Maybe there's a good reason why we find their fleetingness so piercing, can scarcely look at a flower in bloom without thinking ahead, whether in hope or regret. We might share with certain insects a tropism inclining us toward flowers, but presumably insects can look at a blossom without entertaining thoughts of the past and future--complicated human thoughts that may once have been anything but idle. Flowers have always had important things to teach us about time.
The poets, of course, tend to dwell on spring and the fleeting nature of time, none more movingly than Housman in "Loveliest of trees, the cherry now." It wasn't until I was living in Washington, with its annual glory of cherry trees, that I understood viscerally what the poem was saying: Among the many questions you can ask about your life, ponder this one: How many more spring flowerings will it be your luck to see? And so, for a time, my "favorite season" (a ridiculous idea) became spring.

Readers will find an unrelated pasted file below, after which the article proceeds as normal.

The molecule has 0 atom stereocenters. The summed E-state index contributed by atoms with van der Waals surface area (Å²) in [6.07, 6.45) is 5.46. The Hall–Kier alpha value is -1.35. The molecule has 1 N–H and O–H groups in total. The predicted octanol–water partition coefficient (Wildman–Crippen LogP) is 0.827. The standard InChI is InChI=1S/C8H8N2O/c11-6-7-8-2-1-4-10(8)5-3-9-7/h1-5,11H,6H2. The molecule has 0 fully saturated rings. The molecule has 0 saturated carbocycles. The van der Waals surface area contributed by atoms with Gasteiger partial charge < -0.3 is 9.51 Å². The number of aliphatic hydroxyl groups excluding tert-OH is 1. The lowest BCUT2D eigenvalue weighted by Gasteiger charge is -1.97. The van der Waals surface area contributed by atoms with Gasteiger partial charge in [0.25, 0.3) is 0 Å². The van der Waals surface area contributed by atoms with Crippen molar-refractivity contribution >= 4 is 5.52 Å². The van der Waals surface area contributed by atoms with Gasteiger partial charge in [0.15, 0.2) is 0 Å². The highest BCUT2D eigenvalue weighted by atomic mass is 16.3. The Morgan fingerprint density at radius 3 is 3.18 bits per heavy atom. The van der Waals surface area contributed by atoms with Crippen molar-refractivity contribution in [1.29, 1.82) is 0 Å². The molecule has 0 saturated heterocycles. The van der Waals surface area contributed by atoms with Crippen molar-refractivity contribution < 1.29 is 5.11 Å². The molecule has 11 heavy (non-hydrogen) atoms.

But fall has its poetry and its poets too. On this All Souls Day it seems fitting to repost this post from a couple of years ago.
Fall Morning, Pisgah National Forest
Margaret, are you grieving
Over Goldengrove unleaving?
Leaves, like the things of man, you
With your fresh thoughts care for, can you?
Ah! as the heart grows older
It will come to such sights colder
By and by, nor spare a sigh
Though worlds of wanwood leafmeal lie;
And yet you will weep and know why.
Now no matter, child, the name:
Sorrow's springs are the same.
Nor mouth had, no nor mind, expressed
What heart heard of, ghost guessed:
It is the blight man was born for,
It is Margaret you mourn for.